Authored by Frank Nestle, Global Head of Research and Chief Scientific Officer, Sanofi
Over the past few decades, progress in understanding the molecular drivers of disease has revealed exciting new opportunities for targeting common and complex conditions in the fields of Immunology, Oncology, Neurology, and Rare Diseases. At Sanofi, we are going beyond incremental therapeutic improvements building on the wealth of molecular disease insights combined with novel and proprietary technology platforms to discover and deliver transformative medicines.
Progress does not happen overnight — we’ve been carefully building out our portfolio of innovative biomolecular platforms over several years, to empower our scientists and drug hunters with the tools they need to engineer sophisticated solutions to seemingly intractable medical problems. I’m particularly excited about the potential the following five technologies hold for patients.
1. Expanded Genetic Alphabet: Using synthetic biology to develop novel protein therapeutics
Sanofi’s Expanded Genetic Alphabet technology adds two letters to the existing four letters of the genetic alphabet, allowing our scientists to engineer new proteins with highly specific attributes. This empowers our teams to overcome long-standing challenges in drug design and fills important gaps in protein-based therapeutics for cancer and immune-mediated diseases.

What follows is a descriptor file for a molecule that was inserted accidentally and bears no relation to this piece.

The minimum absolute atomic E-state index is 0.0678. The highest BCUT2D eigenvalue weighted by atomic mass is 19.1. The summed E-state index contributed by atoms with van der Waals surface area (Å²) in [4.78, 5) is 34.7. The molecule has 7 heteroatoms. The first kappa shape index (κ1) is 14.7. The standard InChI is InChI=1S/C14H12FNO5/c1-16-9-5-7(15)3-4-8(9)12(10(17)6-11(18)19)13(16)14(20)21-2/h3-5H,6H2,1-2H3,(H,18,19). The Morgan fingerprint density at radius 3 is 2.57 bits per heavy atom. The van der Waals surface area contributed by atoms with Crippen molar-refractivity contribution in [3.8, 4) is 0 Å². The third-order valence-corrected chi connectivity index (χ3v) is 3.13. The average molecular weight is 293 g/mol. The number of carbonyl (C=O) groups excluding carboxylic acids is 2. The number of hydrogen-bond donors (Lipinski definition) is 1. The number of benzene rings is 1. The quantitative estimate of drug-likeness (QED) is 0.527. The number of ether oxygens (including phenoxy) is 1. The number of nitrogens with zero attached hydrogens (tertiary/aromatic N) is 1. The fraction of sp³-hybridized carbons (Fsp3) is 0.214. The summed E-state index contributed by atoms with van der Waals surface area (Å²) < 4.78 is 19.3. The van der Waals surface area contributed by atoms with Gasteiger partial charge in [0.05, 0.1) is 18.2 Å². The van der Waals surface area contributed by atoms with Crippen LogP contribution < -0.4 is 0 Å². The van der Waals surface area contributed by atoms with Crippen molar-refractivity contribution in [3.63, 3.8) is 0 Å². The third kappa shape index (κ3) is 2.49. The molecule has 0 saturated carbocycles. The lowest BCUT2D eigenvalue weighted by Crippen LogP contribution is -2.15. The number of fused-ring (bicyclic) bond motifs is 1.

This platform has already yielded an immuno-oncology drug candidate, SAR 245/THOR-707, which addresses a well-known limitation of the cytokine drug IL-2. Introducing a novel amino acid into the IL-2 protein and attaching a PEG at a specific site has made it possible for this investigational therapy to increase the numbers of tumor-killing T effector cells and Natural Killer (NK) cells in cancer patients – without significant expansion of potentially immunosuppressive regulatory T cells. SAR245 is just a first example of a whole new generation of sophisticated and highly engineered protein therapeutics that exploits progress in synthetic biology to design medicines with unprecedented efficacy and safety features.
2. Intelliselect Transgenics: An advanced human-antibody generation platform
Sanofi’s proprietary IntelliSelect Transgenics platform is one of the most advanced human-antibody generation platforms. It applies advanced single-cell technology and bioinformatics to help our teams generate fully human monoclonal antibodies that are highly specific to their target and minimizes untoward immune reactions against antibody-based medicines. One therapeutic candidate that has already been produced using this technology binds to a protein called OX40-ligand, a key inflammatory master regulator expressed on immune cells, making it a promising target for treating a range of immune-mediated diseases and inflammatory disorders.
3. NANOBODY technology: next-generation single domain antibody technologies that facilitate binding to multiple targets at once